The Hurt Locker

[Above image from Lineweights blog.]

The hype for Kathryn Bigelow’s The Hurt Locker built up slowly, but right now you can’t ignore that it’s the film of the moment. The media has loved the story that the biggest challenger to Avatar at upcoming awards ceremonies was directed by James Cameron’s ex-wife, especially since The Hurt Locker comes on like a guerrilla upstart version of Cameron’s tale of a new boy to the military theatre trying to manage his emotional engagement with the indigenous peoples at the sharp end of his army’s operations. But I don’t want to force the comparisons between the two movies, for while Avatar keeps its feelings about war at a distance, alienated by layers of CGI, blue skin, predictable narrative and right-on eco-friendly politics, The Hurt Locker wants to touch the dust and dirt that cakes every building, vehicle and explosive device in today’s Iraq. It’s an admirable attempt to climb inside the sensorium of a soldier under the hottest, highest pressure in a war zone that has to keep pretending its a bustling city, keeping the action grounded, nasty and  persistently gripping. The camera stays close, as now seems de rigeur for this sort of thing, and the city becomes a conglomeration of glimpses, where any bystander could become a bomber or sniper; the soundtrack plays along – distant foes are eerily silent and inscrutable.

It’s just a shame that The Hurt Locker is good, but not that good. Whatever the visuals are doing to make it all feel authentic and asphyxiatingly tense, the plot contrivances work in the opposite direction. The film consists almost entirely of a series of missions, with little downtime or character moments in between. This is surely a deliberate decision to tell us about the protagonists through how they behave and interact while at work, but by structuring the whole thing out of a series of get-out-of-that set-pieces, it risks turning into a kind of Saw-style vision of men (because it is all men here) at war. I don’t have any experiences of war from which to draw my own comparisons, but I suspect that fighting a war is as much about the boredom and paranoia of the in-between moments as it is about the high-wire excitement of carefully-orchestrated puzzle bombs and insurgent attacks. Bigelow has always been interested in masculinity, and the masks that men put on to keep up charades of composure, strength and cool. The Loveless did a great job of queering the biker-gang movie, while Point Break knowingly pushed the testerone to self-parodic heights of dudeness. The Hurt Locker continues that project, with Bigelow’s troupe of bomb-disposal specialists manning up with acts of reckless daring and chest thumping, with ever-present hints that there is a troubled past or suppressed compassion pulsating just beneath the surface.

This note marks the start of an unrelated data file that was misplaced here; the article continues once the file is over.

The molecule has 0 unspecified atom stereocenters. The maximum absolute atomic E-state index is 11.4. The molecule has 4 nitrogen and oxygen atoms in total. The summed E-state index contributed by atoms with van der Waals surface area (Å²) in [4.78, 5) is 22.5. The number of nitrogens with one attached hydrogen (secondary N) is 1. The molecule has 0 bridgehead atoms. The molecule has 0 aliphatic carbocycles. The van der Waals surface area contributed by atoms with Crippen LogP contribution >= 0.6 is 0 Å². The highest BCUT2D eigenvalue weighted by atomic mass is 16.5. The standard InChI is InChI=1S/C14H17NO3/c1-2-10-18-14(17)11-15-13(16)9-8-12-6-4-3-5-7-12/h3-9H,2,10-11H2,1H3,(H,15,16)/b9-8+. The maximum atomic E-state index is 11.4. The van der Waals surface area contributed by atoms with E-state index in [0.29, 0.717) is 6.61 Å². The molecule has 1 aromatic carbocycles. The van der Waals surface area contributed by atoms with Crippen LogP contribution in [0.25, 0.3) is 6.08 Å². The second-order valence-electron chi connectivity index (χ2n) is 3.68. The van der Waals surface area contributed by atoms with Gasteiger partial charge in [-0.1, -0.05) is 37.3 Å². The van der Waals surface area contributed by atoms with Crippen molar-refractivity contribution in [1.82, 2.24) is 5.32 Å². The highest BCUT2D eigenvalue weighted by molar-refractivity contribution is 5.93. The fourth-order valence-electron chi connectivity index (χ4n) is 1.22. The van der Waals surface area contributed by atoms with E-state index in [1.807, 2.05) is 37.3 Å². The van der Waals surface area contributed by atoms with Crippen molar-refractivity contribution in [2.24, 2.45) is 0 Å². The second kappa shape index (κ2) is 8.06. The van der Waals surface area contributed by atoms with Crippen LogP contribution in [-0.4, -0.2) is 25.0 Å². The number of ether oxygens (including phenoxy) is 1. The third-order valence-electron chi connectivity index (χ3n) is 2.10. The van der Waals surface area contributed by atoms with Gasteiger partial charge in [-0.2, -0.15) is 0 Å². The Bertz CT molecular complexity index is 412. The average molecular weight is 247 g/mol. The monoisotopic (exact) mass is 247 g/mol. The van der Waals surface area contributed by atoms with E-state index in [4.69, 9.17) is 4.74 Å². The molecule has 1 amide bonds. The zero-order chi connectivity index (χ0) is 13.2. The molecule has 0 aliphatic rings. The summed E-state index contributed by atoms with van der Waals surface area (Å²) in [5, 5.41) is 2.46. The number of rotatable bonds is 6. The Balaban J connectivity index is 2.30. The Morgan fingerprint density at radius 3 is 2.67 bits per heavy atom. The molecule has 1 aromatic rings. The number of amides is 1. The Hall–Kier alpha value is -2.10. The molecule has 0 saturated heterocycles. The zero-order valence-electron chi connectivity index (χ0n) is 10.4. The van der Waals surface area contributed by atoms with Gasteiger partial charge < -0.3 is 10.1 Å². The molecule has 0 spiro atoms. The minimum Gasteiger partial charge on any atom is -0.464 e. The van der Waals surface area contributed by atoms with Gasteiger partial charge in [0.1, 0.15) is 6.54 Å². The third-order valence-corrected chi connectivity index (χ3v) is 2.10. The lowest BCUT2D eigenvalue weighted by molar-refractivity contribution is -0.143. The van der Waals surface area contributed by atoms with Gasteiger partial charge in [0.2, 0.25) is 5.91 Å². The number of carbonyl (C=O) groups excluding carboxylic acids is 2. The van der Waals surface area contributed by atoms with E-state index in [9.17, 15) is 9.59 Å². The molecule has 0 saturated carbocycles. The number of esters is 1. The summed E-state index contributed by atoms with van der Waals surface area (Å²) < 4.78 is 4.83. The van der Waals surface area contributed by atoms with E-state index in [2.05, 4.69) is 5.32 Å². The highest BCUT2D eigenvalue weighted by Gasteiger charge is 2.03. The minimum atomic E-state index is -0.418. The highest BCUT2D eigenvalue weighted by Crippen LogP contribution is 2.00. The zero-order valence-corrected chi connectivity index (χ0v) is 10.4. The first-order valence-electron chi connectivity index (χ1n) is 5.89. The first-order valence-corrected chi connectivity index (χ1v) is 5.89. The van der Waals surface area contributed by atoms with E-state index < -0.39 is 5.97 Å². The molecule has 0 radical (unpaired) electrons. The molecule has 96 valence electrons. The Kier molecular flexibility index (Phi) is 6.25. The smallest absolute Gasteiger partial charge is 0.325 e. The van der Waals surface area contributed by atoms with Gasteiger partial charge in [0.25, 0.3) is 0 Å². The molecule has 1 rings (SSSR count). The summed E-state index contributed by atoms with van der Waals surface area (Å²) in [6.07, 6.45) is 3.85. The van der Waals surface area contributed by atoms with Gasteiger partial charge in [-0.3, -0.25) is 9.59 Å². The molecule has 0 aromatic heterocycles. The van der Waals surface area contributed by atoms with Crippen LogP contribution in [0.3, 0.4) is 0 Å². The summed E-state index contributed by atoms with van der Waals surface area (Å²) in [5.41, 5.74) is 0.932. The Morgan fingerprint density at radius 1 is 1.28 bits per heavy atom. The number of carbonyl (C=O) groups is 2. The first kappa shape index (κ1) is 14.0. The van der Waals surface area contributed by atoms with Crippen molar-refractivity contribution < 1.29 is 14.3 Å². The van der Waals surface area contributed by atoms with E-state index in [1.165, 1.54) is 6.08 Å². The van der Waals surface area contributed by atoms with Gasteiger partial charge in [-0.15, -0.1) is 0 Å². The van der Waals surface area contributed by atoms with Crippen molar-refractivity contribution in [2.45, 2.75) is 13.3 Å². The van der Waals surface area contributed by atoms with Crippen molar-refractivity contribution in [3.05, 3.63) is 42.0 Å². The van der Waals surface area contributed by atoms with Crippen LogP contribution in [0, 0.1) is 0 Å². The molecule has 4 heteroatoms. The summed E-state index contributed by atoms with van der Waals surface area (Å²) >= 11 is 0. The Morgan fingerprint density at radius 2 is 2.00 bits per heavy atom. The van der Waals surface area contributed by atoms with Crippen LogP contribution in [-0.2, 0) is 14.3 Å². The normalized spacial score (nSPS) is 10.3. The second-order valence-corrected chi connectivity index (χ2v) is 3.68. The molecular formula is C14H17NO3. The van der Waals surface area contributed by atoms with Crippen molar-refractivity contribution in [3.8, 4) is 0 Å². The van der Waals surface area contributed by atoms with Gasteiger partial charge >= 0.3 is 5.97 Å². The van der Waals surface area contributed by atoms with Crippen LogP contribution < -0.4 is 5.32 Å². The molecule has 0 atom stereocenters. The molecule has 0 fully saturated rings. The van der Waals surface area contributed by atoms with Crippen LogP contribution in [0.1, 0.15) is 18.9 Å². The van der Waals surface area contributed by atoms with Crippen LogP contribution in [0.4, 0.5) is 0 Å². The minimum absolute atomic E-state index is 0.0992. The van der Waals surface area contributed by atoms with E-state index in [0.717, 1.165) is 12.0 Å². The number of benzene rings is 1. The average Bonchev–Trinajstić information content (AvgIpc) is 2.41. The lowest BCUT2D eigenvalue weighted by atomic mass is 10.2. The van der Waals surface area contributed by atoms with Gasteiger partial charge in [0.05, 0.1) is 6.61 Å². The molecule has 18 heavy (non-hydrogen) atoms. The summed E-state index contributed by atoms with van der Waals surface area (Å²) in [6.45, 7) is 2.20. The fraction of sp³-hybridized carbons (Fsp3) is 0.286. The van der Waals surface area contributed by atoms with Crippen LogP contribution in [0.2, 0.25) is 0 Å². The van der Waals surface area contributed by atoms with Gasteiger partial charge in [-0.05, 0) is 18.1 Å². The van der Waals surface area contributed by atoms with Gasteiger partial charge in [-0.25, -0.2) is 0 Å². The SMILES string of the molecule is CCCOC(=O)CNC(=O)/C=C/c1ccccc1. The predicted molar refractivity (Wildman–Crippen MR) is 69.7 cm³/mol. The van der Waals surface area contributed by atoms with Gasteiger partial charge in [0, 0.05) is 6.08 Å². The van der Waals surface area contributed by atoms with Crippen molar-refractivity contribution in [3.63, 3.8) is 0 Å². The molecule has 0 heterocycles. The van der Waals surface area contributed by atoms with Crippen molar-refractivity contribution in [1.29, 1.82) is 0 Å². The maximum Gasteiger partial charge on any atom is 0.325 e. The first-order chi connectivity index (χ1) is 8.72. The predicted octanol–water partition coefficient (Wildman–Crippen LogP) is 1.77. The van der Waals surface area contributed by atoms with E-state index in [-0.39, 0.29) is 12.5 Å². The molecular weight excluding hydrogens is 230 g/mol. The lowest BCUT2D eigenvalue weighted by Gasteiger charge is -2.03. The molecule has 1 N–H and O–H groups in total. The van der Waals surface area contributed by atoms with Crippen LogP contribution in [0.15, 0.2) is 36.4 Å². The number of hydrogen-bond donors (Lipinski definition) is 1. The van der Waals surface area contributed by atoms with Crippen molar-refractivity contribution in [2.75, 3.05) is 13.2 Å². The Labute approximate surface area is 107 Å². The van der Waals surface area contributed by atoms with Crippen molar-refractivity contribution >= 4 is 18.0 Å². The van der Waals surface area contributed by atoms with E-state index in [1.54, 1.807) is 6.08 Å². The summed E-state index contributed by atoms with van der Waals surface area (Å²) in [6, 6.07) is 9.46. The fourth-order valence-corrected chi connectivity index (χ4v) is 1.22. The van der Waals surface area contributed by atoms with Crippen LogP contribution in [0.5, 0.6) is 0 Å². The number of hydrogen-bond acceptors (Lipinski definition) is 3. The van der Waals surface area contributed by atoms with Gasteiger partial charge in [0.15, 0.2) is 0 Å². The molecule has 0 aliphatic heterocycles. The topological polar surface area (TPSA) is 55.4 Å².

Jeremy Renner’s bomb expert is, let’s face it, a self-absorbed arsehole at the start of this film, and he ends the same way, with only fleeting glimmers of feeling for other humans along the way. He tunes out his family, and shows little empathy for the colleagues suffering around him. He mistakes fear for cowardice. So far so compelling, but I’m a bit fed up of stories about “the best of the best”; he’s a maverick, with all the attendant cliches, but hey, he gets the job done. He’s crazy but he’s brilliant. He’s endangering the lives of everyone around him, but he gets results. I’ve had enough of that. Tell me a story about ordinary people who have doubts, fears and butter-fingers. This characterisation leads to what I think is the film’s most perturbing thesis – that war is addictive. Is it really? It’s nothing new for a war film to focus on the physiological, psychological effects of combat on the people who have to conduct it, showing home-life struggling to match the sheer intense immediacy of being in life-or-death situations as a daily matter of course. It doesn’t even bother me that the film doesn’t engage with the causes and contexts of the war: there are plenty of other fora that are getting their teeth into those debates. Is addiction really the best analogy for men who build up a repetitive compulsion desire for the deadly sudoku that bombers have left around the city for them? I appreciate the idea that war might so overwhelm its fighters that they might end up normalising its lethal challenges, but I find it hard to believe that the biggest psychological problem facing soldiers is the danger that they might develop an unnatural attraction to their job.

Perhaps I’m being too hard on a worthy film. Perhaps, instead of being an examination of the mental interior of military men, it is another of Bigelow’s genre deconstructions, taking down the very figure of the maverick hero, showing him not to be just an efficient operator (though he certainly is that), but an empathy-bypassed shell of a man. The protective outfit he wears to march off into an uncertain sunset at the end gives him the look of an armoured cyborg, machinically stomping the track towards the next bomb, the latest fix. Such an interpretation would go against the rhetoric of authenticity that the film’s advocates have been touting, but it would confirm Bigelow as one of Hollywood’s more interesting disruptors of genre road-maps.